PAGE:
Every weekday JewishWorldReview.com publishes what many in in the media and Washington consider "must-reading". Sign up for the daily JWR update. It's free. Just click here.
Comment by clicking here.
• 01/30/12: Kiriakou case may plug leaks, stifle democracy
• 01/09/12: Feds need to find if Brit hackers targeted 9/11 families
• 12/23/11: NIH flu-strain decision endangers us all
• 12/09/11: U.S. Postal Service may be beyond saving
• 11/30/11: Do-gooder gets deserved earful
• 11/24/11: Lawmakers should pledge to think on their own
• 11/22/11: Iowa: Vital to GOP now, irrelevant later
• 11/16/11: Pentagon's senior mentor service takes hit
• 11/14/11: With Congress, expect more intransigence
• 11/08/11: Paterno's illustrious career faces tarnished end
• 10/31/11: The FBI is burned by its Boston informants
• 10/18//11: President Inexperienced again picked style and enthusiasm over caution. He must pay
• 10/10/11: Prosecutors routinely abuse plea bargaining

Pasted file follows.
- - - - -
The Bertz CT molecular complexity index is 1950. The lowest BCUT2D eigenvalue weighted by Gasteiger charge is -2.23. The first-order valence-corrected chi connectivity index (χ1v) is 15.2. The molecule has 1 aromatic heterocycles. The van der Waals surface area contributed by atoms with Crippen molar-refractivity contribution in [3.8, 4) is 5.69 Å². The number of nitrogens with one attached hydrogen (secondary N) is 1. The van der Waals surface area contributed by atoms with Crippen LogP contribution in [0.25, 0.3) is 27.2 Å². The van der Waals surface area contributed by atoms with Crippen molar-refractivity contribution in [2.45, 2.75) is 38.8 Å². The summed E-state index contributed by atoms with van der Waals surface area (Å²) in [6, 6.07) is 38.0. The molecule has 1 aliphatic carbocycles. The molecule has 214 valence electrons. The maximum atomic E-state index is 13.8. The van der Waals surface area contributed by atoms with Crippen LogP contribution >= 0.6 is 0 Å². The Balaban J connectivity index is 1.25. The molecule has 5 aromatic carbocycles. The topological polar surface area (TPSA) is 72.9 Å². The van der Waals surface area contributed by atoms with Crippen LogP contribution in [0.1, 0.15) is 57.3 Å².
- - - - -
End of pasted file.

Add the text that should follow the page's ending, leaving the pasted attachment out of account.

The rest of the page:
• 10/04/11: In Christie,shades of William Howard Taft
• 09/27/11: One word for Obama's prospects --- bleak
• 09/26/11: Obama quickly running out of time
• 09/23/11: Big-time college football is now all about the money
• 09/22/11: A trip to the dentist cleans out your wallet
• 09/06/11: College rankings a useless exercise
• 08/31/11: Thankful a mother isn't alive to see this hungry mess
• 08/30/11: Supercommittee should meet in secret
• 08/22/11: Is college still worth it? Some majors are
• 08/15/11: Pray for miracle from debt committee
• 08/09/11: S&P mixes credit ratings with politics
• 08/08/11: Politics again takes precedence over common sense
• 08/04/11: In modern society, a distinct pattern of senselessness
• 07/29/11: A debt solution: Throw the rascals out, all of them
• 07/21/11: Campaign finance reform --- you're kidding, right!?
• 07/08/11: Casey Anthony jury did its job
• 07/05/11: Nailing a prominent figure or institution should come at a heavy risk and an even greater price if proven a hoax
© 2011, SCRIPPS HOWARD NEWS SERVICE